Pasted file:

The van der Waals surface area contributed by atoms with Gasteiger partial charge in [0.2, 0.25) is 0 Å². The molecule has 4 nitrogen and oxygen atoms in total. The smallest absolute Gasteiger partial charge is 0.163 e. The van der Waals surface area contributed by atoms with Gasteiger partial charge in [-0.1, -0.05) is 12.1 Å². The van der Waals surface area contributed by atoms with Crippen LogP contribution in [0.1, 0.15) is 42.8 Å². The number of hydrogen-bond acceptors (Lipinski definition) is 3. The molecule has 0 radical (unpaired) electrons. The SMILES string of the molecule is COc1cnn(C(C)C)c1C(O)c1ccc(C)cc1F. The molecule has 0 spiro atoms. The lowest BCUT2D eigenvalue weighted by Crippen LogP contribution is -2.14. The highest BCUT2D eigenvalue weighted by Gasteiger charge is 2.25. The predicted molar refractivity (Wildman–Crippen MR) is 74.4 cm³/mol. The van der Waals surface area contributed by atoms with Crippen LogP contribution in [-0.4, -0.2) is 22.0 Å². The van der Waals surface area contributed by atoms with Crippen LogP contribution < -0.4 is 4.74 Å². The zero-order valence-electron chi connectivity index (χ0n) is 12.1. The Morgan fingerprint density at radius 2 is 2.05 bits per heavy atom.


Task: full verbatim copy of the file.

The van der Waals surface area contributed by atoms with Gasteiger partial charge in [0.2, 0.25) is 0 Å². The molecule has 4 nitrogen and oxygen atoms in total. The smallest absolute Gasteiger partial charge is 0.163 e. The van der Waals surface area contributed by atoms with Gasteiger partial charge in [-0.1, -0.05) is 12.1 Å². The van der Waals surface area contributed by atoms with Crippen LogP contribution in [0.1, 0.15) is 42.8 Å². The number of hydrogen-bond acceptors (Lipinski definition) is 3. The molecule has 0 radical (unpaired) electrons. The SMILES string of the molecule is COc1cnn(C(C)C)c1C(O)c1ccc(C)cc1F. The molecule has 0 spiro atoms. The lowest BCUT2D eigenvalue weighted by Crippen LogP contribution is -2.14. The highest BCUT2D eigenvalue weighted by Gasteiger charge is 2.25. The predicted molar refractivity (Wildman–Crippen MR) is 74.4 cm³/mol. The van der Waals surface area contributed by atoms with Crippen LogP contribution in [-0.4, -0.2) is 22.0 Å². The van der Waals surface area contributed by atoms with Crippen LogP contribution < -0.4 is 4.74 Å². The zero-order valence-electron chi connectivity index (χ0n) is 12.1. The Morgan fingerprint density at radius 2 is 2.05 bits per heavy atom.